Research carried out into the impact of the Innovation for Competitive Enterprises (ICE) programme has indicated sales will increase by a collective £47.7 million at 90 companies in Scotland, Northern Ireland and the Republic of Ireland. The growth is expected to lead to the creation of 300 new jobs and pave the way for 40 companies to move into export sales across Europe by the time the programme ends in 2014.
The scheme is based on a "learning by doing" model that aims to build innovation capability and capacity in small and medium-sized enterprises (SMEs).
It involves consultants from Team BDS, an innovation specialist, spending the equivalent of 12 half-days per year within firms taking part. This is complemented by innovation workshops, technology transfers and licensing supports.
The project has received three-quarters of its funding from the Interreg IVA Programme, a European Union-backed scheme designed to foster cross-border collaboration, with the rest coming from Scottish Enterprise.
In Scotland, where Glasgow Caledonian University and the University of Glasgow are involved in the £2.3m scheme, the focus is on Ayrshire and Dumfries & Galloway because of the nature of the cross-border funding.
The 30 companies taking part are largely involved in manufacturing and engineering, though firms in IT and hospitality are also involved.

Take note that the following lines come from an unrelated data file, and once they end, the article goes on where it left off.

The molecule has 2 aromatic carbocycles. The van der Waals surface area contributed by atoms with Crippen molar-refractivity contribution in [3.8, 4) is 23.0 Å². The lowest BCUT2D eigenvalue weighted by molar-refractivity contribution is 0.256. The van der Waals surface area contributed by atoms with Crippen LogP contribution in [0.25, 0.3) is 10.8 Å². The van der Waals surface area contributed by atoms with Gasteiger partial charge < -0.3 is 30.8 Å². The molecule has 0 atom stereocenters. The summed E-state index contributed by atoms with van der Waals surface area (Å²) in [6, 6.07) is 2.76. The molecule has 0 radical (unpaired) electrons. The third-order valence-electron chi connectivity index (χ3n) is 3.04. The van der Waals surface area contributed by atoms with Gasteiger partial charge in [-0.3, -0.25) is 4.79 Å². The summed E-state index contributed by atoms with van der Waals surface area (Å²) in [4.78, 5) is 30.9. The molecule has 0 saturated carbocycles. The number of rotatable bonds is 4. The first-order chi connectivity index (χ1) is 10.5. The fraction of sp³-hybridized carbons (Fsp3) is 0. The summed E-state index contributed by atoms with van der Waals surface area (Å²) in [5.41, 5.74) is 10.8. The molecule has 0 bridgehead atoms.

Janet Hamilton, ICE programme manager for the west of Scotland, said the project is aimed at established firms that have generally been trading for five or six years, turn over around £500,000 and are expected to enter the growth phase.
She said the emphasis on manufacturing and engineering stemmed from the potential the sectors have to add value.
Ms Hamilton said: "If you could better embed innovation within those type of companies, the opportunities for growth and benefits to the economy were seen as [offering] the greatest potential."
One Scottish firm that has benefited from taking part is Microtech Support, a Kilmarnock-based IT firm. It has created a marketing function, made the gradual transition from software provider to software developer, and pursued Scottish Enterprise investment to support expansion as a result of taking part. It has also taken on board a software product from Galway-based Retail Solutions that it will use as the foundation solution for the retail sector in Britain. Boss Chris McMail said licensing deals like these are lifting turnover and profits.